The Kia ora coo-ee : the magazine for the ANZACS in the Middle East, 1918
To Mr. Macpherson
To Mr. Macpherson.
(Mr Macpherson states that there are still some officers serving at home who have not yet seen service oversea, but that steps are being taken to replace them by officers from France who need rest. The War Office is considering the question of getting rid of some of the unfit officers, that officers with prolong ed service oversea to then creditor convalescent from wounds or sickness, may be employed at home—"Times", London.)
Say, what about a billet in yer office, Mister Mac?
For coves who carry bigger loads than Sam Brownes on the back;
For battered blokes who've plugged along and battled through the brunt,
And never 'ad old Buckley's chance for this' ere 'oming stunt.
Australia don t seem keen to give 'er "fourteen" men a chance;
'Er politicians only yap 'er motto to advance;
They dilly-dally with their job of dishing out a pack
To those who'd reinforce us—give us 'opes of going back.
So what about a billet in yer office, Mister Mac?
We've melted down to skin and bone, we've dimmed each shiny eye,
Got crows-feet in the corners squinting over Sinai.
Our shoulder blades are cutting through our loaded bandoliers;
We've gained a blood-shot, beefy look with "buhy" all these years.
We're weary, slowly withering—a parched up, perished 'eap;
We're sinking, slowly slithering away for want of sleep.
Our legs seem lined with leather through long friction on the 'ack,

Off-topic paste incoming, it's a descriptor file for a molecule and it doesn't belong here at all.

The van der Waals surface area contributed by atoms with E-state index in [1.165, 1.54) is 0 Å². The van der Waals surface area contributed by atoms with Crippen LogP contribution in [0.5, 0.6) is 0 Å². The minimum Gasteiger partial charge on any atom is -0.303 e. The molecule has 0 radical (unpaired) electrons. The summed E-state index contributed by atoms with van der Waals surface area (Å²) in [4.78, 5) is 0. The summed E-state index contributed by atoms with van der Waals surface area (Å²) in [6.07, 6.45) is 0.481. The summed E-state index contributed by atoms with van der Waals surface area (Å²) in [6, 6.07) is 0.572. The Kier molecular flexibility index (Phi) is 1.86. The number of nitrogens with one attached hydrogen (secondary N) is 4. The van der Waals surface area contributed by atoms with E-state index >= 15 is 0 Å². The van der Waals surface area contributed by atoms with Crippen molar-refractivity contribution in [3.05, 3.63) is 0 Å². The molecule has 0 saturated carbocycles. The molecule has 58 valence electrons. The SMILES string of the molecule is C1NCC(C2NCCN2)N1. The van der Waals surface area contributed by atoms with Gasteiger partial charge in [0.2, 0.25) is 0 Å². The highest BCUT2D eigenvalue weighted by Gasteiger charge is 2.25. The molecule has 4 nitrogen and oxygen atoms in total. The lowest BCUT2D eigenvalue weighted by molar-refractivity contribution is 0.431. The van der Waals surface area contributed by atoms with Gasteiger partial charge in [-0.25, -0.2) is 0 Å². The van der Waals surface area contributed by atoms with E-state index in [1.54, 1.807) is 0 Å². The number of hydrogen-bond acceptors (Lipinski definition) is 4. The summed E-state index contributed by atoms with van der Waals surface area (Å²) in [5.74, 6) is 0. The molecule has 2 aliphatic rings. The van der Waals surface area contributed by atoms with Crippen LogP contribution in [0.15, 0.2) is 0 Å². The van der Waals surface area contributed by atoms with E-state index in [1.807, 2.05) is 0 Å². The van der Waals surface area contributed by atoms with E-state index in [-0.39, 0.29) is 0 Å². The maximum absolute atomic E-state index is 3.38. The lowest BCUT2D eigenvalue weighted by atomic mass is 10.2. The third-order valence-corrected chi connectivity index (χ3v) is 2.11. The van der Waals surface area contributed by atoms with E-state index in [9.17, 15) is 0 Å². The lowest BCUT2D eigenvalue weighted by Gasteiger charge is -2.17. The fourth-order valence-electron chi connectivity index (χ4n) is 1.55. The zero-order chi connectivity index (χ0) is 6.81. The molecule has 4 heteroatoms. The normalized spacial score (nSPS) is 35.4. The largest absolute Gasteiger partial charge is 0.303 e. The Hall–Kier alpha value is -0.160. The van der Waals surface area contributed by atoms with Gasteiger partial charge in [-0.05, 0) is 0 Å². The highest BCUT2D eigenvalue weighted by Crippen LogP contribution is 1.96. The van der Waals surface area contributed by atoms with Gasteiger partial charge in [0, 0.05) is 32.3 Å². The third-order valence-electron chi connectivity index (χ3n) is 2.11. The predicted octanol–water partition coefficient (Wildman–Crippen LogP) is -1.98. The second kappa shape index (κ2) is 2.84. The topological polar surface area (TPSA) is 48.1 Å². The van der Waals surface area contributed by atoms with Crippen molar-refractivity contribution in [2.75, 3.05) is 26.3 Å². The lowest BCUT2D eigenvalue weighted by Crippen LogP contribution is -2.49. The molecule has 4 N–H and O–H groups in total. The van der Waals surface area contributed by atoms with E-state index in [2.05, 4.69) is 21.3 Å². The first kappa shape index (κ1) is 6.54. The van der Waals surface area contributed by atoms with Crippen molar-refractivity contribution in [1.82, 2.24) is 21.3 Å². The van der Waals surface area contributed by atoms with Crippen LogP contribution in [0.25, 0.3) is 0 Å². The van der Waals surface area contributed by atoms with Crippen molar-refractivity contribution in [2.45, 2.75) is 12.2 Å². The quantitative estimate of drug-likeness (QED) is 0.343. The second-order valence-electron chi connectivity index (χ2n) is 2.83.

We've only bones to sit on where the legs fix in the back.
So what about a cushion in yer office, Mister Mac?
We've journeyed through Jerusalem to far-off Jericho,
Where mothers, when we worried 'em as kids, wished we would go.
We've seen no milk and 'oney that sky pilots preach about,
Bar ' Ideal" milk on issue, and the bees are never out 1
We 'aven't 'eard a buzzer, not a "wahad" bally bee!
But 'ope to catch some cockles in the Sea of Galilee.
Our stomach-skin is sagging but we reef in all the slack,
A belt wrapped twice around it warms the marrow in the back.
We'd like to 'ave a luncheon in yer office, Mister Mac!
We've seen no roaring lions, which gave Samson such a stunt,
But when we search for smaller game we 'aven't far to 'unt!
We've cursed the stabbing skeeters raiding unprotected flanks,
A weary band of Billjims on the Jordan's muddy banks;
Where the stench of war arises in the cause of Victory,
By an 'oly river running to a Dead and bitter
Sea. It ain't the bullets 'umming or our old opponent
Jack That turns our thinking 'omewards on a far-off
Southern track; It's just an easy armchair in yer office, Mister Mac.
We've barked and bent our "skinny shins on Judah's stony rocks,
And wept compassion's bitter tears on ribs of bony crocks.
We've drunk from Jordan waters, with sad colicky results,
And prayed for something stronger for us frolicky adults.
We're fed up seeing dusky bints and toothless Arab hags,
And picture maids of fairer tints in smoke of issue fags.
We'd like to see some "Blighty" girls when time is running slack,
And spin 'em yarns of Palestine—they've 'eard about Anzac.
We'd like to tell yer typist in yer office, Mister Mac!
We've sympathy for Moses who 'ad one last longing look
At Israel's cussed selection— there's no wonder 'e took crook!
We've seen the slums of Jaffa, and the flies and dust of Ludd,
And washed our dirty faces in the Jordan's muddy flood.
If this is that great Promised Land, once offered to the Jew,
We'd sooner live in Laplander Siberia would do.
So if you've any officers who 'aven't done their whack,
Just punt 'em out to Palestine—they've surely earned the sack;
And let us pitch our Divvies in yer office, Mister Mac.